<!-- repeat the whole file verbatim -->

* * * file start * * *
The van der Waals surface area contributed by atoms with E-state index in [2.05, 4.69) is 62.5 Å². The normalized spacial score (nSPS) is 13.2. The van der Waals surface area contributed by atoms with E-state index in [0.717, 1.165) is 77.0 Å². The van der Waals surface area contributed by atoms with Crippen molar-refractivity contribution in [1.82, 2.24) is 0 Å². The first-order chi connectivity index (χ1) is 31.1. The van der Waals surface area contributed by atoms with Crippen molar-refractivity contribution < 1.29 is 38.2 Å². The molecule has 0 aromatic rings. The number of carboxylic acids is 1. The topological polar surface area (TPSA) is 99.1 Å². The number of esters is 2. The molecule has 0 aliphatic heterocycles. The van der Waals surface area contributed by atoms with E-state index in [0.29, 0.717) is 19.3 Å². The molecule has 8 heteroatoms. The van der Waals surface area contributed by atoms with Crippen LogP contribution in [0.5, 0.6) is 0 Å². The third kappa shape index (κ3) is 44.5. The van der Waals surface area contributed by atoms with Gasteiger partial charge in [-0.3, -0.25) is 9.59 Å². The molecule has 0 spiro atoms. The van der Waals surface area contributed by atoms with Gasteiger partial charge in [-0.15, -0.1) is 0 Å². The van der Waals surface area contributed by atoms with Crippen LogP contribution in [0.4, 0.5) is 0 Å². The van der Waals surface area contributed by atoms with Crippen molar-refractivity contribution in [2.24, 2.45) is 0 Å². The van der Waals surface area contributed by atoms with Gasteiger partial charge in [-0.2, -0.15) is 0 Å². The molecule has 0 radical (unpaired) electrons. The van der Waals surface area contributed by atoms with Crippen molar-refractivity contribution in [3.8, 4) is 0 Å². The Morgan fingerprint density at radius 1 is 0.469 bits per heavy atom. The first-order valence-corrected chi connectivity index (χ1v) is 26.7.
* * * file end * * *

The van der Waals surface area contributed by atoms with E-state index in [2.05, 4.69) is 62.5 Å². The normalized spacial score (nSPS) is 13.2. The van der Waals surface area contributed by atoms with E-state index in [0.717, 1.165) is 77.0 Å². The van der Waals surface area contributed by atoms with Crippen molar-refractivity contribution in [1.82, 2.24) is 0 Å². The first-order chi connectivity index (χ1) is 31.1. The van der Waals surface area contributed by atoms with Crippen molar-refractivity contribution < 1.29 is 38.2 Å². The molecule has 0 aromatic rings. The number of carboxylic acids is 1. The topological polar surface area (TPSA) is 99.1 Å². The number of esters is 2. The molecule has 0 aliphatic heterocycles. The van der Waals surface area contributed by atoms with E-state index in [0.29, 0.717) is 19.3 Å². The molecule has 8 heteroatoms. The van der Waals surface area contributed by atoms with Crippen LogP contribution in [0.5, 0.6) is 0 Å². The third kappa shape index (κ3) is 44.5. The van der Waals surface area contributed by atoms with Gasteiger partial charge in [-0.3, -0.25) is 9.59 Å². The molecule has 0 spiro atoms. The van der Waals surface area contributed by atoms with Gasteiger partial charge in [-0.15, -0.1) is 0 Å². The van der Waals surface area contributed by atoms with Crippen LogP contribution in [0.4, 0.5) is 0 Å². The van der Waals surface area contributed by atoms with Crippen molar-refractivity contribution in [2.24, 2.45) is 0 Å². The van der Waals surface area contributed by atoms with Gasteiger partial charge in [-0.2, -0.15) is 0 Å². The molecule has 0 radical (unpaired) electrons. The van der Waals surface area contributed by atoms with Crippen molar-refractivity contribution in [3.8, 4) is 0 Å². The Morgan fingerprint density at radius 1 is 0.469 bits per heavy atom. The first-order valence-corrected chi connectivity index (χ1v) is 26.7.